- The collection documents the Holocaust experiences of Carl Heinz Rosner of Hamburg, Germany including his stay at a Jewish orphanage from 1937-1942; the deportation Rosner and his brother Joseph to the Buchenwald concentration camp; and his life as a post-war refugee in Stockholm, Sweden. The collection also includes a small amount of material related to the experiences of his wife Frieda Rosner and her parents Zelman and Judith Zeidshnur of Wilno, Poland (modern day Vilnius, Lithuania). Included are biographical materials such as passports, naturalization certificates, birth certificates, and wedding certificates; wartime correspondence of Jacob Ettlinger, a German Jew living in Stockholm who worked with several aid organizations and assisted Jewish refugees, including Carl and his mother Rachel Rosner; and photographs that depict pre-war lives of the Rosner and Zeidshnur families, Carl and his brother Joseph’s time at the orphanage, and post-war life in Haifa, Israel. Also included is Frieda Rosner’s autograph book from post-war Łódź, Poland.
The correspondence of Jacob Ettlinger contains letters sent and received in 1944. The correspondents include family members, refugees, Jews in concentration camps, and aid organizations. There is correspondence with Carl Rosner prior to his deportation to Buchenwald. There is also correspondence with the Seinfeld family regarding Carl and his brother’s deportation to Buchenwald, and whether or not to inform their mother Rachel Rosner because of her mental health at the time. The letters are arranged alphabetically.
A: Abel, Isidore; Aktiebolagst Aerotransport; American Legation in Stockholm; Anderson, Ludwig; Anderson, Alfred; Andersson, David; Auerbach, Marta, Auerbach, Philipp.
B: Baer, J.F.; Bamberger, Rechy; Berlas, Chaim, Barth, Otto; Benzian, Silvia; Bergman, Dick; Bergstein, T.; Berlinger, E. [Rabbi]; Bindefeld, A.; Bodenheimer, E.L.; Bromma Judiska Försammling; Bulka, Paul; Buren, Irvin; Böyesen, Svein.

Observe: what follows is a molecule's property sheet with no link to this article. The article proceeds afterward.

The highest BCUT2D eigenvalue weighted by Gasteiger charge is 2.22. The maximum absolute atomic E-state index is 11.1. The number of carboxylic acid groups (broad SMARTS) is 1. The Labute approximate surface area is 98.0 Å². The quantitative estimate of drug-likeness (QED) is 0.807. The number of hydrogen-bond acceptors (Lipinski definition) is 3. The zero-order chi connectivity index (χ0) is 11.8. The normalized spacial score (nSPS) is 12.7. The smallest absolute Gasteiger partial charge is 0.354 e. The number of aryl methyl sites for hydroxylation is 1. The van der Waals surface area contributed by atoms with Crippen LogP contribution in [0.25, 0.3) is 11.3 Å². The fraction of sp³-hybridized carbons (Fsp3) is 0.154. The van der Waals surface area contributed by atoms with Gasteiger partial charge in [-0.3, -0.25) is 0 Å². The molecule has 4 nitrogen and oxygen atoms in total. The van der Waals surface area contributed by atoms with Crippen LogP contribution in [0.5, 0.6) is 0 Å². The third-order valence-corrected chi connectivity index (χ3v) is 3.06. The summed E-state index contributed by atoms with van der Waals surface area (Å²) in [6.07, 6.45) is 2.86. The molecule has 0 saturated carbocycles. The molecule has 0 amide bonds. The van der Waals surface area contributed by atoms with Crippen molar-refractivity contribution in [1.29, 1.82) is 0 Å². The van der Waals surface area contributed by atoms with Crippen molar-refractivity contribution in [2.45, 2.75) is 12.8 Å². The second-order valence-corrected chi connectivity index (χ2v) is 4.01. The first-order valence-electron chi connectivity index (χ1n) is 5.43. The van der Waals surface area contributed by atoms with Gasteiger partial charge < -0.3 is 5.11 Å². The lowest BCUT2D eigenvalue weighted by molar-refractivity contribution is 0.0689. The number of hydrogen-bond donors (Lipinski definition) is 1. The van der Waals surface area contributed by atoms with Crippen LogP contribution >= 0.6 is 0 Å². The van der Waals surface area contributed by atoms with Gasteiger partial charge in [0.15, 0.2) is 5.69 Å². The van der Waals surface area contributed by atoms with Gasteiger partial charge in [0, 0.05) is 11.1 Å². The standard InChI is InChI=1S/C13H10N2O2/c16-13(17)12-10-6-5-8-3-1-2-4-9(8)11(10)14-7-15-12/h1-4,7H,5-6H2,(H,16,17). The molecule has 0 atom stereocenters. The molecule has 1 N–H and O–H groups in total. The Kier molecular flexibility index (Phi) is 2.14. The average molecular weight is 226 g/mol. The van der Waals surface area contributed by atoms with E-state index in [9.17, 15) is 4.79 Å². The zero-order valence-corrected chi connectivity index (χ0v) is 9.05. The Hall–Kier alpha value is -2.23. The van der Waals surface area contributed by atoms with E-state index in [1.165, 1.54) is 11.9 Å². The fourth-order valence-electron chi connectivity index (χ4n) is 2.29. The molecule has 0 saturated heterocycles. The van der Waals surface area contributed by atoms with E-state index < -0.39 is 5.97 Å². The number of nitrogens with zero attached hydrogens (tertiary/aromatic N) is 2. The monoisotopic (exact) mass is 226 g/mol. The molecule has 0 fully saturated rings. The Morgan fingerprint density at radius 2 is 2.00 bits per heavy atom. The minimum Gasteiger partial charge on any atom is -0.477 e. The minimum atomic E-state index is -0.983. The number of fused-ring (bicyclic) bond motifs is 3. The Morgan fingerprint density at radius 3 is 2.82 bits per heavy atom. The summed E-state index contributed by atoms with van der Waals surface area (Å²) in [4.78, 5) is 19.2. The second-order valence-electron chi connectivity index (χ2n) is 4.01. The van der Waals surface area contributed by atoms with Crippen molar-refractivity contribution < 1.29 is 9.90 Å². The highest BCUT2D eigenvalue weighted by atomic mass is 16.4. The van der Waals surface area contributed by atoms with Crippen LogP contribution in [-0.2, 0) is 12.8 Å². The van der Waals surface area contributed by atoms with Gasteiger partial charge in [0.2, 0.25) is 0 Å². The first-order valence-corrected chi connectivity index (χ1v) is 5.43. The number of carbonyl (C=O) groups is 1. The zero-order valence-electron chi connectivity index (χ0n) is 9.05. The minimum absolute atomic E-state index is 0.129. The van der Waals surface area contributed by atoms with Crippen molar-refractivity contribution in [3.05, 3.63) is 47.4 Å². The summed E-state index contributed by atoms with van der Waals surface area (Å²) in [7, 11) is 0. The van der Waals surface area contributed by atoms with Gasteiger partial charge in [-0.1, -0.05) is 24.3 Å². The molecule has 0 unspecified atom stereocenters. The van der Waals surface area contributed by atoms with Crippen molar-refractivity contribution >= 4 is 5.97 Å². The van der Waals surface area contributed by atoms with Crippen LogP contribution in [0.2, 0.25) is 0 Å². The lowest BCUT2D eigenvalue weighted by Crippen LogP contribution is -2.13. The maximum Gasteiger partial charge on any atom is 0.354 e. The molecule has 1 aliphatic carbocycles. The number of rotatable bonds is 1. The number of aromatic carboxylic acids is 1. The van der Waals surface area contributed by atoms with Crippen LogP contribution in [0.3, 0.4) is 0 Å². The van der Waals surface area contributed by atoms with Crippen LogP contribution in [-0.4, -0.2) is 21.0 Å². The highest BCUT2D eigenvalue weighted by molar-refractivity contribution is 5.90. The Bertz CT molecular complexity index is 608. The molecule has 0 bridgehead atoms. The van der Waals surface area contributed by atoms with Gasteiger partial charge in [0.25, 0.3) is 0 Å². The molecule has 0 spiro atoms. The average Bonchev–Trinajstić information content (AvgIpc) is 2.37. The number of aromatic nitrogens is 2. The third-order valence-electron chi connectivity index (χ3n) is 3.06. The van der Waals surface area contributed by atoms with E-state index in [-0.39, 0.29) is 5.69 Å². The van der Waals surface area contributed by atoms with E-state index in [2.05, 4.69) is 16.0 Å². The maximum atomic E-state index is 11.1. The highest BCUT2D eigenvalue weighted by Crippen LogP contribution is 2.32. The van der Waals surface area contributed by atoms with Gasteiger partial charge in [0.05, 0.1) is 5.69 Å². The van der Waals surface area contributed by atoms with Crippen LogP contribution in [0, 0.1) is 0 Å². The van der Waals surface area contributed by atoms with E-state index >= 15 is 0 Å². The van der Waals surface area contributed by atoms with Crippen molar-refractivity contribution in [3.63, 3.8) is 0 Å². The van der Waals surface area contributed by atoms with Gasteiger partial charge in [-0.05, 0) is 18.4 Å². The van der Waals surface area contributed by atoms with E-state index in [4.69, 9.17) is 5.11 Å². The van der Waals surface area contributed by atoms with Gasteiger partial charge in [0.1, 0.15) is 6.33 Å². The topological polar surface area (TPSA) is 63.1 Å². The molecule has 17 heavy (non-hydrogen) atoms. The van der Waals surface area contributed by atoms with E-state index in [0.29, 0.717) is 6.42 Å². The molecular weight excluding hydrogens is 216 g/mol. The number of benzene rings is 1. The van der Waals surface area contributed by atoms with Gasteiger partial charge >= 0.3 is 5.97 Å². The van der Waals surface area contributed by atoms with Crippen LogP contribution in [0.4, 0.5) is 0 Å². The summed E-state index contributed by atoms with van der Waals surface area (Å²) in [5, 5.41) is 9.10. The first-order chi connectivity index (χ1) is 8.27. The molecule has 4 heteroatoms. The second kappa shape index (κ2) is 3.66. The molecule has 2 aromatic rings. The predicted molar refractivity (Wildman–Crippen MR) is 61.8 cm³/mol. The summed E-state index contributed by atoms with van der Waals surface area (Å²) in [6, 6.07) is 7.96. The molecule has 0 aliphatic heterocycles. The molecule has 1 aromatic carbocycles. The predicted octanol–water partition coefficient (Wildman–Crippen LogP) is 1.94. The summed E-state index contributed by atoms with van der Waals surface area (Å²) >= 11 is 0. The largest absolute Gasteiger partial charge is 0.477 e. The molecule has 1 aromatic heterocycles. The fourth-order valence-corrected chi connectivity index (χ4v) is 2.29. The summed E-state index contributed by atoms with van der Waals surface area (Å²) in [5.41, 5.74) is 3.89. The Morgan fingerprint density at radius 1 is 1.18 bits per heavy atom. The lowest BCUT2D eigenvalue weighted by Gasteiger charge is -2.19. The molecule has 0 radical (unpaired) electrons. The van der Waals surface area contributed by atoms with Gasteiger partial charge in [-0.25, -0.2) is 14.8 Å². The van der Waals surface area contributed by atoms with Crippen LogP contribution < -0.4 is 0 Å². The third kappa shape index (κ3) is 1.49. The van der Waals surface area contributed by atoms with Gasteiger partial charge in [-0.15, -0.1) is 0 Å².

C: Centrala Hjälpkomittén för Leningrads Barn; Centralpostkontoret; Cohn, Arnold; Cohn, Georg; Cohn, Paula.
D: Danska Förläggningen; David, Albert; Diefenbronner, Elsa; Diefenbronner, Erich; Diefenbronner, Hermann.
E: Emanuel, Jacob; Emigranternas Siälvhjälp; Ettlinger, Erna; Ettlinger, Helene; Ettlinger, Leo; Ettlinger, Maier.
F: Feist, Edwin; Feist, Mrs. Philippe; Fischhoff, Franz; Fleischman, Paul; Fleischman, Rebecka; American Jewish Congress regarding Max Friediger; Fürth, Hildegard.
G: Goldberger, Franz; Goldschmidt, Victor; Goldstein, Heimann; Gordon and Tankus; Gorgéns electrical company; Grünberg, A.; Grünstein, Mrs. S.; Grönblom, Berndt.
H: Haitkin, Sam; HEROS Handels AB; Hirsch, Bernard; Hirsch, Frank; Hollander, Arthur; Hollander, Fritz; Horovitz, Leo; Hultsfora Sanatorium; Hüttner, Julius.
I: Ischenhäuser, Elias; Ischenhäuser, Rachel; Igell, Nissen; International Red Cross.
J: Jacobsson, A.J.; Jacobson, Wolf; Jacoby, Käthe; Jaffe, Moses; Josephson, Gunnar.
- Credit Line
- United States Holocaust Memorial Museum Collection, Gift of Carl Rosner
- Collection Creator
- Carl H. Rosner